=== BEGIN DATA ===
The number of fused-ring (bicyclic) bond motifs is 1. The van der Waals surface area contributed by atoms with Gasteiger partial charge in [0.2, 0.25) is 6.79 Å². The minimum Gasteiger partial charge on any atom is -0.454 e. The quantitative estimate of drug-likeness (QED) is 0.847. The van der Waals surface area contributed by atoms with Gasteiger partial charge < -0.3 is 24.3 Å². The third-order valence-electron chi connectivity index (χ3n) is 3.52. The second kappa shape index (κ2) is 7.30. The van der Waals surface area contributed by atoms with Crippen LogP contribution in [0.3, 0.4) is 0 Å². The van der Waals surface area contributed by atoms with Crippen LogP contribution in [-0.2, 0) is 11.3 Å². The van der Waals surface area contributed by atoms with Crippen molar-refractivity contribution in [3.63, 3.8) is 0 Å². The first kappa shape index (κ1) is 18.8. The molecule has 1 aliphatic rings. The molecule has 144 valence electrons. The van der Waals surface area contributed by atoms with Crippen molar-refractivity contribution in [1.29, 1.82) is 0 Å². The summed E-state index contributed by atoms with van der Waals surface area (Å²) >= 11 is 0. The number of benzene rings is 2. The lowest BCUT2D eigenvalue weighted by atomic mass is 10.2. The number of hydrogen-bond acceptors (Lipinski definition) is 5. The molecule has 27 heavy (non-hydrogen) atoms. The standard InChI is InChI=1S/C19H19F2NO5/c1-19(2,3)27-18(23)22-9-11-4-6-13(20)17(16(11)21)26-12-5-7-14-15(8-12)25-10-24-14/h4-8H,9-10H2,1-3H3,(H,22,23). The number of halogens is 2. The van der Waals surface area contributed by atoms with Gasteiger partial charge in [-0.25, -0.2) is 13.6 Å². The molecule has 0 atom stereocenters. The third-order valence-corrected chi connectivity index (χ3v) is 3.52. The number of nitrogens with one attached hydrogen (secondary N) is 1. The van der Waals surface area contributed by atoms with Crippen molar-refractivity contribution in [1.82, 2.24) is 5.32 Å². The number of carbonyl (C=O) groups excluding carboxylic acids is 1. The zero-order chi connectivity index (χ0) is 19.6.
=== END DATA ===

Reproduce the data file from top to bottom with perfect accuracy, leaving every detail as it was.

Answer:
The number of fused-ring (bicyclic) bond motifs is 1. The van der Waals surface area contributed by atoms with Gasteiger partial charge in [0.2, 0.25) is 6.79 Å². The minimum Gasteiger partial charge on any atom is -0.454 e. The quantitative estimate of drug-likeness (QED) is 0.847. The van der Waals surface area contributed by atoms with Gasteiger partial charge < -0.3 is 24.3 Å². The third-order valence-electron chi connectivity index (χ3n) is 3.52. The second kappa shape index (κ2) is 7.30. The van der Waals surface area contributed by atoms with Crippen LogP contribution in [0.3, 0.4) is 0 Å². The van der Waals surface area contributed by atoms with Crippen LogP contribution in [-0.2, 0) is 11.3 Å². The van der Waals surface area contributed by atoms with Crippen molar-refractivity contribution in [3.63, 3.8) is 0 Å². The first kappa shape index (κ1) is 18.8. The molecule has 1 aliphatic rings. The molecule has 144 valence electrons. The van der Waals surface area contributed by atoms with Crippen molar-refractivity contribution in [1.29, 1.82) is 0 Å². The summed E-state index contributed by atoms with van der Waals surface area (Å²) >= 11 is 0. The number of benzene rings is 2. The lowest BCUT2D eigenvalue weighted by atomic mass is 10.2. The number of hydrogen-bond acceptors (Lipinski definition) is 5. The molecule has 27 heavy (non-hydrogen) atoms. The standard InChI is InChI=1S/C19H19F2NO5/c1-19(2,3)27-18(23)22-9-11-4-6-13(20)17(16(11)21)26-12-5-7-14-15(8-12)25-10-24-14/h4-8H,9-10H2,1-3H3,(H,22,23). The number of halogens is 2. The van der Waals surface area contributed by atoms with Gasteiger partial charge in [-0.25, -0.2) is 13.6 Å². The molecule has 0 atom stereocenters. The third-order valence-corrected chi connectivity index (χ3v) is 3.52. The number of nitrogens with one attached hydrogen (secondary N) is 1. The van der Waals surface area contributed by atoms with Crippen molar-refractivity contribution in [1.82, 2.24) is 5.32 Å². The number of carbonyl (C=O) groups excluding carboxylic acids is 1. The zero-order chi connectivity index (χ0) is 19.6.